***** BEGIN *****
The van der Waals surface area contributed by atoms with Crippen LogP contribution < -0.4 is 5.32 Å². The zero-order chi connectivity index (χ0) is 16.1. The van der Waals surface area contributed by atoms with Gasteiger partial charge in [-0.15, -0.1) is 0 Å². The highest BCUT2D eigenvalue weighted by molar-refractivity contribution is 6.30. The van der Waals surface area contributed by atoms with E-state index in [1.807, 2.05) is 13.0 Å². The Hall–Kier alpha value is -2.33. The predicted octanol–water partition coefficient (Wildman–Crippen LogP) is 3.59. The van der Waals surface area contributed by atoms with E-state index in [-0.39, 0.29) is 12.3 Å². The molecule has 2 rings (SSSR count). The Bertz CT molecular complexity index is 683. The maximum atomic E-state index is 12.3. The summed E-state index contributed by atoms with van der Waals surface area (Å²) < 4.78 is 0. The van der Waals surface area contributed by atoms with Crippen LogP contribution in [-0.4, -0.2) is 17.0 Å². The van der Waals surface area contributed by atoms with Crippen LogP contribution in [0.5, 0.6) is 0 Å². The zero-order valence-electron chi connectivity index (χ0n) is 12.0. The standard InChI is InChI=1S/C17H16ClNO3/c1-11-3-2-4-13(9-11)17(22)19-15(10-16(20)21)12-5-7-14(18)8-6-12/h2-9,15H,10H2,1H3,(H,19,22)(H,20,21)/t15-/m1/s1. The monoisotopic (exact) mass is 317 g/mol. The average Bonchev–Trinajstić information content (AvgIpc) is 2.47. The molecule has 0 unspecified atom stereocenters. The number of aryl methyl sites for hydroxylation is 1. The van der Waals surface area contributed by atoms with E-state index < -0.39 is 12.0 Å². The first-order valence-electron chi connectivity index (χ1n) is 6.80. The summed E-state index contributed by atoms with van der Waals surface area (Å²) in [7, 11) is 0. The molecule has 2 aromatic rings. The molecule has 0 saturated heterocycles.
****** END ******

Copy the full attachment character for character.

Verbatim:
The van der Waals surface area contributed by atoms with Crippen LogP contribution < -0.4 is 5.32 Å². The zero-order chi connectivity index (χ0) is 16.1. The van der Waals surface area contributed by atoms with Gasteiger partial charge in [-0.15, -0.1) is 0 Å². The highest BCUT2D eigenvalue weighted by molar-refractivity contribution is 6.30. The van der Waals surface area contributed by atoms with E-state index in [1.807, 2.05) is 13.0 Å². The Hall–Kier alpha value is -2.33. The predicted octanol–water partition coefficient (Wildman–Crippen LogP) is 3.59. The van der Waals surface area contributed by atoms with E-state index in [-0.39, 0.29) is 12.3 Å². The molecule has 2 rings (SSSR count). The Bertz CT molecular complexity index is 683. The maximum atomic E-state index is 12.3. The summed E-state index contributed by atoms with van der Waals surface area (Å²) < 4.78 is 0. The van der Waals surface area contributed by atoms with Crippen LogP contribution in [-0.4, -0.2) is 17.0 Å². The van der Waals surface area contributed by atoms with Crippen LogP contribution in [0.5, 0.6) is 0 Å². The zero-order valence-electron chi connectivity index (χ0n) is 12.0. The standard InChI is InChI=1S/C17H16ClNO3/c1-11-3-2-4-13(9-11)17(22)19-15(10-16(20)21)12-5-7-14(18)8-6-12/h2-9,15H,10H2,1H3,(H,19,22)(H,20,21)/t15-/m1/s1. The monoisotopic (exact) mass is 317 g/mol. The average Bonchev–Trinajstić information content (AvgIpc) is 2.47. The molecule has 0 unspecified atom stereocenters. The number of aryl methyl sites for hydroxylation is 1. The van der Waals surface area contributed by atoms with E-state index < -0.39 is 12.0 Å². The first-order valence-electron chi connectivity index (χ1n) is 6.80. The summed E-state index contributed by atoms with van der Waals surface area (Å²) in [7, 11) is 0. The molecule has 2 aromatic rings. The molecule has 0 saturated heterocycles.